Because the other 99.6% checked out years ago now as they could not see the relevance of being involved in an organization that had become increasingly tone deaf to their reality as physicians.


The Content and Approval of Minutes

Is it even legitimate to assume the interpretation that approval of minutes is not required? And to base this on a reference to RRO para 41:10 without the title or the content, especially, considering that the 12th Edition is a copyright work that is not readily available to the ordinary member.

However, looking at commonly available materials on Roberts Rules including "Roberts Rules for Dummies" it suggests:

Dispensing with the minutes: You don't want to dispense with the minutes; you want to dispense with the reading of the minutes. Minutes must be approved in order to become the official record of the assembly's action. Dispense with their reading if you must, but ask for corrections and approve them at some point in order to have a complete and official record of your meetings.

Note the words: "Minutes must be approved in order to become the official record of the assembly's actions."

While it may be that:

A formal motion to approve the minutes is not necessary. (41:10)

There are several variants on what may happen. There does not have to be a formal motion to approve the minutes. The Chair might simply assume a motion that the minutes are approved as presented. Or it may be that the minutes are approved by a committee.

However, it is probably not correct to say that minutes don't need to be approved.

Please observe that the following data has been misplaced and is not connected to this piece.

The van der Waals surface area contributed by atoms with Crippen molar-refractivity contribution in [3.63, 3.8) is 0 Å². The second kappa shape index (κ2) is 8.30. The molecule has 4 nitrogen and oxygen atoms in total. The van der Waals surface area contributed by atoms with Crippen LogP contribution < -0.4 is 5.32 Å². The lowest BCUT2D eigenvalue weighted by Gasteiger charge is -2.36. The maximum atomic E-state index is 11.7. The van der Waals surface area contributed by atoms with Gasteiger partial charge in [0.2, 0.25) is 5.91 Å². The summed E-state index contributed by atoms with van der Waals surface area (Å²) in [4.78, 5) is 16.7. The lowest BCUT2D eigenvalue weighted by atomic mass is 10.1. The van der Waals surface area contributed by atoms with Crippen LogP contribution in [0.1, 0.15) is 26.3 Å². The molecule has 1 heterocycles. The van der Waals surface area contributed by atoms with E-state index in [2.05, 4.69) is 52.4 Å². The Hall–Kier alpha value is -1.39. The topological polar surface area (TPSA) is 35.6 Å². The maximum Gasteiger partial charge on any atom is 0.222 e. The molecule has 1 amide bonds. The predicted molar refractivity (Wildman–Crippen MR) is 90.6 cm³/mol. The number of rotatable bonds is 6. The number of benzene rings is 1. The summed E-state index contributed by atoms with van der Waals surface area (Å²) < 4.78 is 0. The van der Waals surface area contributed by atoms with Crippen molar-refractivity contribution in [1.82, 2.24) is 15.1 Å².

What should minutes contain are the subject of this summary on the Content and Approval of Minutes, based on the 12th Edition. Among various other things, it includes:

all points of order and appeals, whether sustained or lost, together with the reasons given by the chair for his or her ruling;

While it may be desirable to have minutes that include enough substance to understand a decision, it is not recognized as a requirement under Roberts Rules of Order. RRO appears to take a strong stand against including extra details. Some may consider this a short-coming and question how fitting it is for parliamentary rules of order.

My own interpretation from

My own interpretation from this is that it is proper and appropriate to record minutes, to present them at a subsequent meeting so that they can be viewed by those attending to help ensure their accuracy and completeness, and to offer at such meeting the opportunity to comment and/or vote on the record so made.

I think, therefore, that while the comments I received and quoted to the effect that "we traditionally do not present and vote on minutes" is not "wrong" it does not represent the best practice  (which, as physicians, we always strive for).  However, the Bylaws of the Association do state, "The rules contained in the current edition of Robert’s Rules of Order Newly Revised shall govern the Association in all cases to which they are applicable and in which they are not inconsistent with these bylaws, with the Operating Rules and Procedures, and any special rules of order the Association may adopt."  As such, I think that it is right and proper that in the absence of a good reason otherwise the statement quoted above to the effect that the Minutes of the meeting should be presented in order to ensure that a complete and official record of the meeting is accurately entered.

I shall point this out at the upcoming AGM at an appropriate point, and I shall see how to accomplish this in the future:  likely by a motion at the subsequent AGM that this practice be introduced and enforced.  Shall I also point out that the lack of such an official, public document could subtly suggest that those currently running the association do not, in fact, wish to have such a complete and accurate document in the public record?  Or would that be petty and or pointless, or over the top?

Cease fire banner, you don't speak for the people.